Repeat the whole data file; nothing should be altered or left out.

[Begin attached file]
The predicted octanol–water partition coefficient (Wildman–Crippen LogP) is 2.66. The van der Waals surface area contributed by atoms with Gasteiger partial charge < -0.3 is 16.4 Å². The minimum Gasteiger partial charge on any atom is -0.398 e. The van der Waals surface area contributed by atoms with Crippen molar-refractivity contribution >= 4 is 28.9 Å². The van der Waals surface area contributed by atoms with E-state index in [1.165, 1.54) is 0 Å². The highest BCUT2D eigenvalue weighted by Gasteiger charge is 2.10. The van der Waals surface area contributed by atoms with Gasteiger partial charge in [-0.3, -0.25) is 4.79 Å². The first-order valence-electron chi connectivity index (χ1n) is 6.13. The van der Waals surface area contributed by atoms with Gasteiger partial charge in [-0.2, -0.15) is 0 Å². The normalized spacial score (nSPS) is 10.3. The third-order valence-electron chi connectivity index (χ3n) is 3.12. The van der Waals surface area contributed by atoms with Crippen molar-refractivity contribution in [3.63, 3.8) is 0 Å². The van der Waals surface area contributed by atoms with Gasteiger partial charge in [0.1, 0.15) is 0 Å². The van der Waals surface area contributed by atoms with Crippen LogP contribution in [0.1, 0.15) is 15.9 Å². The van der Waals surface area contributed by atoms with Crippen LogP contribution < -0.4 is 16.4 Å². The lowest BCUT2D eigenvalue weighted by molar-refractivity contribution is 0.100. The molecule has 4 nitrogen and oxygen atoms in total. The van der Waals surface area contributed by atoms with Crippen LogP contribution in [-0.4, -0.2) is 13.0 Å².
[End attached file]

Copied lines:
The predicted octanol–water partition coefficient (Wildman–Crippen LogP) is 2.66. The van der Waals surface area contributed by atoms with Gasteiger partial charge < -0.3 is 16.4 Å². The minimum Gasteiger partial charge on any atom is -0.398 e. The van der Waals surface area contributed by atoms with Crippen molar-refractivity contribution >= 4 is 28.9 Å². The van der Waals surface area contributed by atoms with E-state index in [1.165, 1.54) is 0 Å². The highest BCUT2D eigenvalue weighted by Gasteiger charge is 2.10. The van der Waals surface area contributed by atoms with Gasteiger partial charge in [-0.3, -0.25) is 4.79 Å². The first-order valence-electron chi connectivity index (χ1n) is 6.13. The van der Waals surface area contributed by atoms with Gasteiger partial charge in [-0.2, -0.15) is 0 Å². The normalized spacial score (nSPS) is 10.3. The third-order valence-electron chi connectivity index (χ3n) is 3.12. The van der Waals surface area contributed by atoms with Crippen molar-refractivity contribution in [3.63, 3.8) is 0 Å². The van der Waals surface area contributed by atoms with Gasteiger partial charge in [0.1, 0.15) is 0 Å². The van der Waals surface area contributed by atoms with Crippen LogP contribution in [0.1, 0.15) is 15.9 Å². The van der Waals surface area contributed by atoms with Crippen LogP contribution < -0.4 is 16.4 Å². The lowest BCUT2D eigenvalue weighted by molar-refractivity contribution is 0.100. The molecule has 4 nitrogen and oxygen atoms in total. The van der Waals surface area contributed by atoms with Crippen LogP contribution in [-0.4, -0.2) is 13.0 Å².